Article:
Booker after the game used a label he has in the past of “junk defense,” some of the “run and jump” looks he’s seen before where teams simply don’t allow him to do anything with the ball, schemes he said they’ll look back at on film and figure out.

He noted some changes from the Lakers’ defense, including blitzing from different spots, such as even the strong-side corner.

Los Angeles started their supersized frontcourt of Andre Drummond and Anthony Davis, and the Suns never had an answer for it.

Davis, in particular, reminded everyone why he’s a top player. He recorded a season-high 42 points, plus 12 rebounds, five assists, three blocks and three steals.

Williams did not like his team’s effort at throwing Davis off.

“I just didn’t think he felt us enough,” Williams said. “I thought there were times where he was just looking to the other side as opposed to having a hand in his face, even with a guy on him. I just thought he was really comfortable tonight.”

Torrey Craig started on Davis and tried to front him as much as possible, but Phoenix’s execution of the gameplan was off. Rotations were all out of whack, either giving Davis too much space or making the ball rotations too simple for the Lakers to get wide-open triples, as Williams referenced.

In the second half, Williams put Deandre Ayton on Davis and started with Saric over Craig, but that didn’t help all that much either.

Ayton figures to be the primary defender on Davis in a hypothetical playoff matchup, but that of course leaves the question of who defends Drummond.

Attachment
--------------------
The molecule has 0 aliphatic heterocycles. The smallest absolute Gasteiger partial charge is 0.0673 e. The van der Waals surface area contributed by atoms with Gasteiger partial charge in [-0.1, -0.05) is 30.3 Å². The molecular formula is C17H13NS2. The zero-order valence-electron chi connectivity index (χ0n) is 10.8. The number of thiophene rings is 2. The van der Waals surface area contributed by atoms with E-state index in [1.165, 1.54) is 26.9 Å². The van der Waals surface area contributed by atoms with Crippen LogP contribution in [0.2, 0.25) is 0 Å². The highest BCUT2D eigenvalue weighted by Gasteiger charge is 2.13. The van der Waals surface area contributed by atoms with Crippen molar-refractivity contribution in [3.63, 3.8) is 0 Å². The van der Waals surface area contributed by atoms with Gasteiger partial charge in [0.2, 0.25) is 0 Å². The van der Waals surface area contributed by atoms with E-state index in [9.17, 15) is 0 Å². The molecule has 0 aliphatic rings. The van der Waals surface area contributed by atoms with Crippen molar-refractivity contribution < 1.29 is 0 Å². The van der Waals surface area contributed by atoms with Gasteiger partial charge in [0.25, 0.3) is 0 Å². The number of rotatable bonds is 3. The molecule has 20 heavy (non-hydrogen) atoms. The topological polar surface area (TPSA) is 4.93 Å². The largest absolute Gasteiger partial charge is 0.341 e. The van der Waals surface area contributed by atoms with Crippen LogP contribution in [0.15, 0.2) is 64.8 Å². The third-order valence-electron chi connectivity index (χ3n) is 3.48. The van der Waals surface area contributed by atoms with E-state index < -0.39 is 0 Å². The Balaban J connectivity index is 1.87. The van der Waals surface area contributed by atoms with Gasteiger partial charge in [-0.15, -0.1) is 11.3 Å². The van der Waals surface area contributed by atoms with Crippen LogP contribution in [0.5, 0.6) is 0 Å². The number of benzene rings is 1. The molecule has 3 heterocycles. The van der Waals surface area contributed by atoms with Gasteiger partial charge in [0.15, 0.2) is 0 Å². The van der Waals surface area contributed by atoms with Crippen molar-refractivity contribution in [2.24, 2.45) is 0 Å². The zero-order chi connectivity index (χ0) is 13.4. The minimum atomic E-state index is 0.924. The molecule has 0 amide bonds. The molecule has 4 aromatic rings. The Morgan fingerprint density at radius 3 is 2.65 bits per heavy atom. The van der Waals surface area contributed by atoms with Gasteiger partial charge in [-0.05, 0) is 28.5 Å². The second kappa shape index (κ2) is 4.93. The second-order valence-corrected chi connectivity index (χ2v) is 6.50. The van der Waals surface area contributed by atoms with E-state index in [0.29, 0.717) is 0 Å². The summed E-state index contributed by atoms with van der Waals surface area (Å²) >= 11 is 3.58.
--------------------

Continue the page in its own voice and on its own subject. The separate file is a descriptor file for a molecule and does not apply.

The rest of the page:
On a few of those possessions, the Suns sent double-teams to Davis, but it was with both bigs, so the Lakers’ other big would grab the offensive rebound and put it in.

With all those factors mixed together, the demand on Ayton defensively and the Suns’ primary ball-handlers unable to find a flow, Ayton was unable to make an impact on his own. He posted six points, six rebounds, two assists, a steal and a block on 3-of-3 shooting in 33 minutes.

Cameron Payne was one of the few bright spots for the Suns, leading that attempted comeback in the fourth quarter. He had a career-high 24 points.

There were also some circumstantial variables that didn’t do any favors for the Suns.

The Lakers entered Sunday 22nd leaguewide in three-point percentage at 35.2% and shot 13-of-30 (43.3%) — and that was after missing their last six of the ballgame.

It was a light whistle too that constantly sounded off, a benefit to Los Angeles’ size advantage and trouble for the Suns, who rank 29th in the NBA for free throw rate. There were 50 total fouls in the game and the Lakers converted on 32 of 41 free throw attempts while the Suns were 21 of 25.

The night ended with the Suns two games back of the Utah Jazz for the No. 1 seed in the Western Conference. With four games left for both teams, the odds are overwhelmingly stacked toward a second-place finish in the regular season for Phoenix.

What I’m about to say was always the case before Sunday’s loss, but given the number of questions left for the Suns to answer about a Lakers matchup, even without James on the floor this time, there is no worse potential opponent for them in the playoffs.

And entering the last week of the regular season, there sit the Lakers in the seventh spot, projected to face the Suns in the first round.

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Message received: Suns hear Lakers ‘loud and clear’ in loss to champs